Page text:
No doubt, the Columbia River has always been high on my bucket list of smallmouth waters. Though I have caught largemouths in countries such as France, China, South Africa and South Korea, I have still yet to experience smallmouth bass fishing in any shape or form but that is set to change.
The road to Lake Bonneville
My road trip to Lake Bonneville, a Columbia River reservoir in the Columbia River Gorge, from central Oregon totalled 211kms or three hours on scenic The Dalles – California Highway of Route 97 and 197, respectively.
We were headed to The Dalles Yacht Club marina for an early launch on a seemingly calm day but everything changed the moment we idled past the marina breakwall. That day, I learned not to trust the weatherman when it comes to forecasts on the Columbia River areas.
Battling rough water
Our battle with rough water began as soon as we exited the marina. For most of the day, we were climbing and evading waves as high as 3m, for which had also inconveniently become a routine of the day for us. In fact, Lake Bonneville felt more like an ocean with conditions that thrill seekers would go windsurfing instead of bass fishing. However, there is some science behind the windy weather phenomena.
Rough water conditions in the Columbia River is mainly
caused by atmospheric pressure differentials east and west of the Cascades mountain range creating a wind tunnel effect in the deep gorge that generates 60km/h winds. In addition to topological factors, rough water could also be caused by heavy current generated from flow regulation of the run-of-the-river dams.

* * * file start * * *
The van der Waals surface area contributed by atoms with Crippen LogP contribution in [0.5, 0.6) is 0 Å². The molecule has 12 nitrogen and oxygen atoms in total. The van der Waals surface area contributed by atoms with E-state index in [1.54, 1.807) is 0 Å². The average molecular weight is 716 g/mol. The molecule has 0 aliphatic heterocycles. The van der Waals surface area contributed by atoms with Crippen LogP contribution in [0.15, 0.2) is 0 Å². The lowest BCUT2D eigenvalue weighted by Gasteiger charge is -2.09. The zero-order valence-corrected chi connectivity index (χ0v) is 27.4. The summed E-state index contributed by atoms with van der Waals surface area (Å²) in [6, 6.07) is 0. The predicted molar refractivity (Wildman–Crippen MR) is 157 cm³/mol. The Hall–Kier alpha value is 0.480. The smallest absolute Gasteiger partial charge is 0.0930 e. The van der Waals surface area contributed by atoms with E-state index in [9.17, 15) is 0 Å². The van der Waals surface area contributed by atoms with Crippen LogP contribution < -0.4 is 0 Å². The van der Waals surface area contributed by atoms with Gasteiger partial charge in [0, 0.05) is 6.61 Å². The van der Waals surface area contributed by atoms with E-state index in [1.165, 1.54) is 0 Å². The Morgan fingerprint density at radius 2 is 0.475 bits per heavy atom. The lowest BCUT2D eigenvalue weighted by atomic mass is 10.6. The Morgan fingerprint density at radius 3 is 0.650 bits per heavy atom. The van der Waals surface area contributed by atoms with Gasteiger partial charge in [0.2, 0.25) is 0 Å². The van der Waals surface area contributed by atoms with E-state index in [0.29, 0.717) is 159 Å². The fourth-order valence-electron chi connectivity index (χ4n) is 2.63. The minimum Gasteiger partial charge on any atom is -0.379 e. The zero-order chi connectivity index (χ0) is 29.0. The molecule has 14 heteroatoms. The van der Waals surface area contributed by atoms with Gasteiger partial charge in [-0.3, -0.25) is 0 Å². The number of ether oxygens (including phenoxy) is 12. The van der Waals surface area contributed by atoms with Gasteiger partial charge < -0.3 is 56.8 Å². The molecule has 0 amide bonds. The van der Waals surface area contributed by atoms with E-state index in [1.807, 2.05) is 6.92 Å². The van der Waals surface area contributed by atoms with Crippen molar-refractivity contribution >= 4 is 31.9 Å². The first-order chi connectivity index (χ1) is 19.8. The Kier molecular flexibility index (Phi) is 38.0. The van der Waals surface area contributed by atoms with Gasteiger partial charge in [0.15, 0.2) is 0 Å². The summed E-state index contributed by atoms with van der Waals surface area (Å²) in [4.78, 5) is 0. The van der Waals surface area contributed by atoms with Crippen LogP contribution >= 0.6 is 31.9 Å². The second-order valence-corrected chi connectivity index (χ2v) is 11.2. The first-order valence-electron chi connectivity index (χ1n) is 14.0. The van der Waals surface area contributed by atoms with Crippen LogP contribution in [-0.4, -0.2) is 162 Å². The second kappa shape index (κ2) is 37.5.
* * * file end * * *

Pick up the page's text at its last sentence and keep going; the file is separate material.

Locating early season smallmouth
From a fishing perspective, I read that the best fishing season for smallmouth up north starts in late April or early May, ahead of the spawn. And, locating smallmouths in those conditions often depend on the temperature gauge.
Every fishery is unique and the Columbia River is no different. However, the key factors to look out for when it comes to locating high percentage fish holding areas could not be any dissimilar. I was glad that Swendseid had
no reservations in sharing his views and experience as a tournament angler on strategies for locating smallmouth in cold water.
The worst of cold water conditions is muddy water that is rising with falling temperatures. That holds true even in equatorial climate fishing conditions in Malaysia where I fish for butterfly peacock bass in the Perak River system lakes, especially during the monsoons. On the Columbia River, however, we were dealing with early season conditions where the water temperature gauge primarily reads 7°C. Now that is a whole different story.
To be continued…
The Allison BasSport Pro XB-21 in The Dalles Yacht Club boat dock launched and ready to head out to rough water
Swendseid works a deep water area beside a bluff
This is an area where I caught a big smallmouth on Texas-rig Zoom Trick Worm
A fishy looking area where the current is incredibly heavy
My two biggest smallmouths of the day came on a glidebait and straight tail worm
Swendseid’s way of summarizing his day on Lake Bonneville
The chartplotter guided us into a shallow area on the Washington State shoreline
Swendseid caught this solid fish on a DUO Realis M65 Crank 8A
The DUO Realis M65 Crank 8A is one of the top baits of the day